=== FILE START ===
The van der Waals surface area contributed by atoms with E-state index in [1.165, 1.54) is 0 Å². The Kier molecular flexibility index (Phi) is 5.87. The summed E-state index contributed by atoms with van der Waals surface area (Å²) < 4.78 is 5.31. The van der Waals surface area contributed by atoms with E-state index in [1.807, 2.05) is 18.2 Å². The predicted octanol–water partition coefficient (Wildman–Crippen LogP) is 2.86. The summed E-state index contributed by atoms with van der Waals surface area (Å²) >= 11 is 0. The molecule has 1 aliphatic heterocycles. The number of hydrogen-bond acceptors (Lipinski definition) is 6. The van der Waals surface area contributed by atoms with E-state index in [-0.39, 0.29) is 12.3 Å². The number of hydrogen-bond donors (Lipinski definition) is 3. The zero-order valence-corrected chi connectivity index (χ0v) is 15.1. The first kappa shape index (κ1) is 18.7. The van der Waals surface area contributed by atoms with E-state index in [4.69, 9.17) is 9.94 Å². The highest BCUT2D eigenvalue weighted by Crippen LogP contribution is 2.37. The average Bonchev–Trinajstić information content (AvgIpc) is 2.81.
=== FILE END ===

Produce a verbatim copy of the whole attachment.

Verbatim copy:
The van der Waals surface area contributed by atoms with E-state index in [1.165, 1.54) is 0 Å². The Kier molecular flexibility index (Phi) is 5.87. The summed E-state index contributed by atoms with van der Waals surface area (Å²) < 4.78 is 5.31. The van der Waals surface area contributed by atoms with E-state index in [1.807, 2.05) is 18.2 Å². The predicted octanol–water partition coefficient (Wildman–Crippen LogP) is 2.86. The summed E-state index contributed by atoms with van der Waals surface area (Å²) >= 11 is 0. The molecule has 1 aliphatic heterocycles. The number of hydrogen-bond acceptors (Lipinski definition) is 6. The van der Waals surface area contributed by atoms with E-state index in [-0.39, 0.29) is 12.3 Å². The number of hydrogen-bond donors (Lipinski definition) is 3. The zero-order valence-corrected chi connectivity index (χ0v) is 15.1. The first kappa shape index (κ1) is 18.7. The van der Waals surface area contributed by atoms with E-state index in [4.69, 9.17) is 9.94 Å². The highest BCUT2D eigenvalue weighted by Crippen LogP contribution is 2.37. The average Bonchev–Trinajstić information content (AvgIpc) is 2.81.